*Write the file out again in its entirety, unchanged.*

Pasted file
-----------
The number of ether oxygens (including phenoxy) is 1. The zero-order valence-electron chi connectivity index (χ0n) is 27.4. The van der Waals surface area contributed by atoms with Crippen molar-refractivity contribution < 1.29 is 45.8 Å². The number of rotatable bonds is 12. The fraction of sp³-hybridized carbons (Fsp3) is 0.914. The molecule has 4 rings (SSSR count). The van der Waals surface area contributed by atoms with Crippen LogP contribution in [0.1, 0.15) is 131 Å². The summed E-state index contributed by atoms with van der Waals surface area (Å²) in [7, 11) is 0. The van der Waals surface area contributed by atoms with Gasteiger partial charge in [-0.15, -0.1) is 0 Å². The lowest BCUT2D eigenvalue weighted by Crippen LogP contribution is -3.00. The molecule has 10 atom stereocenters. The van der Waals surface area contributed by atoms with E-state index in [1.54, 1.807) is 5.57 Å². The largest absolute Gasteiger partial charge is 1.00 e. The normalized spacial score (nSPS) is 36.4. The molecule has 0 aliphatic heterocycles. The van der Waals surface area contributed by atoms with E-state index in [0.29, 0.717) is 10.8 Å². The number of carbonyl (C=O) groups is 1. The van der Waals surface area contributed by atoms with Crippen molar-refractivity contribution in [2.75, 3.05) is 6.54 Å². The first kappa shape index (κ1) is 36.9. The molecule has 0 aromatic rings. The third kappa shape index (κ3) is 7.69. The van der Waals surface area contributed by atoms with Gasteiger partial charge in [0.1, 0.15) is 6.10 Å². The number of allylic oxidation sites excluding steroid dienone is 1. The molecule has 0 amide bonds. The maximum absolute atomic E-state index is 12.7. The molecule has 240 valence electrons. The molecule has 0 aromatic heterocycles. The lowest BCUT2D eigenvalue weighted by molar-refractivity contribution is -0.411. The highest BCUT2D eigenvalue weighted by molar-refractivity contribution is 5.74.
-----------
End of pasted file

The number of ether oxygens (including phenoxy) is 1. The zero-order valence-electron chi connectivity index (χ0n) is 27.4. The van der Waals surface area contributed by atoms with Crippen molar-refractivity contribution < 1.29 is 45.8 Å². The number of rotatable bonds is 12. The fraction of sp³-hybridized carbons (Fsp3) is 0.914. The molecule has 4 rings (SSSR count). The van der Waals surface area contributed by atoms with Crippen LogP contribution in [0.1, 0.15) is 131 Å². The summed E-state index contributed by atoms with van der Waals surface area (Å²) in [7, 11) is 0. The van der Waals surface area contributed by atoms with Gasteiger partial charge in [-0.15, -0.1) is 0 Å². The lowest BCUT2D eigenvalue weighted by Crippen LogP contribution is -3.00. The molecule has 10 atom stereocenters. The van der Waals surface area contributed by atoms with E-state index in [1.54, 1.807) is 5.57 Å². The largest absolute Gasteiger partial charge is 1.00 e. The normalized spacial score (nSPS) is 36.4. The molecule has 0 aliphatic heterocycles. The van der Waals surface area contributed by atoms with E-state index in [0.29, 0.717) is 10.8 Å². The number of carbonyl (C=O) groups is 1. The van der Waals surface area contributed by atoms with Crippen molar-refractivity contribution in [2.75, 3.05) is 6.54 Å². The first kappa shape index (κ1) is 36.9. The molecule has 0 aromatic rings. The third kappa shape index (κ3) is 7.69. The van der Waals surface area contributed by atoms with Gasteiger partial charge in [0.1, 0.15) is 6.10 Å². The number of allylic oxidation sites excluding steroid dienone is 1. The molecule has 0 amide bonds. The maximum absolute atomic E-state index is 12.7. The molecule has 240 valence electrons. The molecule has 0 aromatic heterocycles. The lowest BCUT2D eigenvalue weighted by molar-refractivity contribution is -0.411. The highest BCUT2D eigenvalue weighted by molar-refractivity contribution is 5.74.